Ferdinand "Jelly Roll" Morton (1885-1941)
John Dankworth (1927)
Jane Manning (1938)
Laurie Spiegel (1945)
John Harle (1956)


Upton Sinclair (1878-1968)

Friday, September 19, 2008

Novelist Neal Stephenson is a big fan of Cappella Romana

Seattle-based author Neal Stephenson, who wrote "Cryptonomicon" and has just published a new novel entitled "Anathem," loves the music of Byzantium. Consequently, one of his favorite ensembles is Cappella Romana. According to Mark Powell, executive director of Cappella Romana, several singers from CR are featured on the CD that comes with "Anathem."

Also, you can read about the music that Stephenson likes in this New York Times article. Another one of his favorite vocal ensembles is Seattle's The Tudor Choir. Also, the final paragraph points out that David Stutz, a member of Cappella Romana and The Tudor Choir wrote some music based on "Anathem."

Today's Birthdays

Allan Pettersson (1911-1980)
Kurt Sanderling (1912)
Blanche Thebom (1918)
Arthur Wills (1926)


William Golding (1911-1993)

Sidewalk sale at Classical Millennium

Today and tomorrow, Classical Millennium will have a sidewalk sale with incredibly cheap prices! Here's the skinny from Michael Parsons, Mr. Classical Millennium:

In celebration of George Gershwin's 110th Birthday, Classical Millennium presents their first ever Sidewalk Sale event. Hit the bricks with us at 3144 East Burnside in Portland, and enjoy savings of up to 90% off and prices starting as low as .50 cents per item, on classical compact discs, cassettes, and performing arts DVDs. The selection of items to choose from will be tremendous, and new items will be added throughout the sale, which runs from 10:00 a.m. to 6:00 p.m., Friday, 9/19, and Saturday, 9/20. We hope to see you there. "S'Wonderful!"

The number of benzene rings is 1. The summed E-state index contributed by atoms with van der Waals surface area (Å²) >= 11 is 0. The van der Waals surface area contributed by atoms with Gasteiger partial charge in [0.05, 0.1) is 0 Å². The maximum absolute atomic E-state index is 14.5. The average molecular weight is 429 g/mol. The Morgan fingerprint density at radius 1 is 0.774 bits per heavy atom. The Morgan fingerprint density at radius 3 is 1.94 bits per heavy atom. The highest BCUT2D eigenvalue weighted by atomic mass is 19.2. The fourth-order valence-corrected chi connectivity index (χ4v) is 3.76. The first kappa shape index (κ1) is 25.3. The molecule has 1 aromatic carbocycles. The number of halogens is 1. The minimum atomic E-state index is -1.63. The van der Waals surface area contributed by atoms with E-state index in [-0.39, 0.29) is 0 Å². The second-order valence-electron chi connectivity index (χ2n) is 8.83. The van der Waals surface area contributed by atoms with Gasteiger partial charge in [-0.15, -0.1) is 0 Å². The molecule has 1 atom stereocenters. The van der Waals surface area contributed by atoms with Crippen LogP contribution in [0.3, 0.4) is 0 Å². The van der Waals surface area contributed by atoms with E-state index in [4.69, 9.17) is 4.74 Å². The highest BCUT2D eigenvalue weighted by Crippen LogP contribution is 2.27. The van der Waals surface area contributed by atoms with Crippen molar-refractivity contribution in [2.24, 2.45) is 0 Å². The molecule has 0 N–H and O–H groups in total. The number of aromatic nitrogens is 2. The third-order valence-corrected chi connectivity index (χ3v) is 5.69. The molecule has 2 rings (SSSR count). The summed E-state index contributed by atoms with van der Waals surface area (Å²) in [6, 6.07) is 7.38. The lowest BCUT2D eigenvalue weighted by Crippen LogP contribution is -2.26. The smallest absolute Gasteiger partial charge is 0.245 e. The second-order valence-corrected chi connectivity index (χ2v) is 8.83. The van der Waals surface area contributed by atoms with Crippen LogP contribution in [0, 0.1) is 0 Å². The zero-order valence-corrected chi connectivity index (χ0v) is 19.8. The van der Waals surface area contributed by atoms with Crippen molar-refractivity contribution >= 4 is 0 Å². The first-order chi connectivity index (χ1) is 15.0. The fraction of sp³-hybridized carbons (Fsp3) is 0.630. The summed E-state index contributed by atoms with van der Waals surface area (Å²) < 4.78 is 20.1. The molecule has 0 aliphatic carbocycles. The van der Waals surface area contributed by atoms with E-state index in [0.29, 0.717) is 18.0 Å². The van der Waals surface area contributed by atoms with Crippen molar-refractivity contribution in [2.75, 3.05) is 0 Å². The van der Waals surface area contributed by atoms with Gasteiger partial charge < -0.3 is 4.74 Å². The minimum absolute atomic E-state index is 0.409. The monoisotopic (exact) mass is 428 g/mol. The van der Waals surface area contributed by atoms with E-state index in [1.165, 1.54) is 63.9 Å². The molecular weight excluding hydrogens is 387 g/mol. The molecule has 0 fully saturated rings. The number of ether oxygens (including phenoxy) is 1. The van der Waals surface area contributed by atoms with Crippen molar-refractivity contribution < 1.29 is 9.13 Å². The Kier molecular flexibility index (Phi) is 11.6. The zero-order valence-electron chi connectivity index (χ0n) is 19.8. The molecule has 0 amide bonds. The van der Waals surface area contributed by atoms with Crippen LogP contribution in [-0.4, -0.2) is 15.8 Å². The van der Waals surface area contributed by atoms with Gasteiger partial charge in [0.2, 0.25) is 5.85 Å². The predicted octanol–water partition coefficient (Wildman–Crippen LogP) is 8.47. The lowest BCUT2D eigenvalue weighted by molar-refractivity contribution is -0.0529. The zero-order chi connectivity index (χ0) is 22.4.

Thursday, September 18, 2008

Today's Birthdays

Alan Petterson (1911-1980)
Kurt Sanderling (1912)
Arthur Wills (1926)


William Golding (1911-1993)

Today's Birthdays

Francesca Caccini (1587 – c. 1640)
Lord Berners (1883-1950)
Arthur Benjamin (1893-1960)
Joseph Tal (1910-2008)
Norman Dinnerstein (1937-1982)
Thomas Fulton (1949)
John McGlinn (1953)
Anna Netrebko (1970)


Samuel Johnson (1709-1784)

New Mozart Piece Discovered

A new score in Mozart's hand has been discovered in a French museum. It is fragmentary, a preliminary sketch for a previously unknown work. In brief from the AP:

PARIS - A French museum has found a previously unknown piece of music handwritten by Mozart, a researcher said Thursday. The 18th century melody sketch is missing the harmony and instrumentation but was described as important find.

Ulrich Leisinger, head of research at the International Mozarteum Foundation in Salzburg, Austria, said there is no doubt that the single sheet was written by the composer.

"This is absolutely new," Leisinger said in a telephone interview. "We have new music here."
"His handwriting is absolutely clearly identifiable," he added. "There's no doubt that this is an original piece handwritten by Mozart."

You can read more here.

Wednesday, September 17, 2008

Novelist Neal Stephenson connects wtih Cappella Roman

Neal Stephenson, author of

Mattaliano talks about his work as general director of Portland Opera

In late August I asked Christopher Mattaliano about his work as general director of Portland Opera. I used my Flip Mino camera to capture the discussion (the tripod helped a lot) and then split the interview into six separate videos. I hope that you enjoy them.